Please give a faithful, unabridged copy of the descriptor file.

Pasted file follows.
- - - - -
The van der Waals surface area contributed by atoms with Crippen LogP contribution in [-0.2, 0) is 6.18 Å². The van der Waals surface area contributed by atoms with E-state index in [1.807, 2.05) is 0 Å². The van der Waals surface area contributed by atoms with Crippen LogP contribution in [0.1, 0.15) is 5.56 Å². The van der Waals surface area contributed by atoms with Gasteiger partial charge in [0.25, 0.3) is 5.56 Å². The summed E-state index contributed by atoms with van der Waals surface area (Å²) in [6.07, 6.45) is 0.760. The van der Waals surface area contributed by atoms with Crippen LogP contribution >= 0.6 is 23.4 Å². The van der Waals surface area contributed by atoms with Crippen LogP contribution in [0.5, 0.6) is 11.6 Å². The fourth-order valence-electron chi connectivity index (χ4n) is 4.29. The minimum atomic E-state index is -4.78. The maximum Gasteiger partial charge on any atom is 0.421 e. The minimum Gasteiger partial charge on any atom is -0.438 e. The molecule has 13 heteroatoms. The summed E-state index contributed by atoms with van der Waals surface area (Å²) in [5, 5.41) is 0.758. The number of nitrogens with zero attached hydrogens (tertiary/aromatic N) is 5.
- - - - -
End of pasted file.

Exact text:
The van der Waals surface area contributed by atoms with Crippen LogP contribution in [-0.2, 0) is 6.18 Å². The van der Waals surface area contributed by atoms with E-state index in [1.807, 2.05) is 0 Å². The van der Waals surface area contributed by atoms with Crippen LogP contribution in [0.1, 0.15) is 5.56 Å². The van der Waals surface area contributed by atoms with Gasteiger partial charge in [0.25, 0.3) is 5.56 Å². The summed E-state index contributed by atoms with van der Waals surface area (Å²) in [6.07, 6.45) is 0.760. The van der Waals surface area contributed by atoms with Crippen LogP contribution >= 0.6 is 23.4 Å². The van der Waals surface area contributed by atoms with Crippen LogP contribution in [0.5, 0.6) is 11.6 Å². The fourth-order valence-electron chi connectivity index (χ4n) is 4.29. The minimum atomic E-state index is -4.78. The maximum Gasteiger partial charge on any atom is 0.421 e. The minimum Gasteiger partial charge on any atom is -0.438 e. The molecule has 13 heteroatoms. The summed E-state index contributed by atoms with van der Waals surface area (Å²) in [5, 5.41) is 0.758. The number of nitrogens with zero attached hydrogens (tertiary/aromatic N) is 5.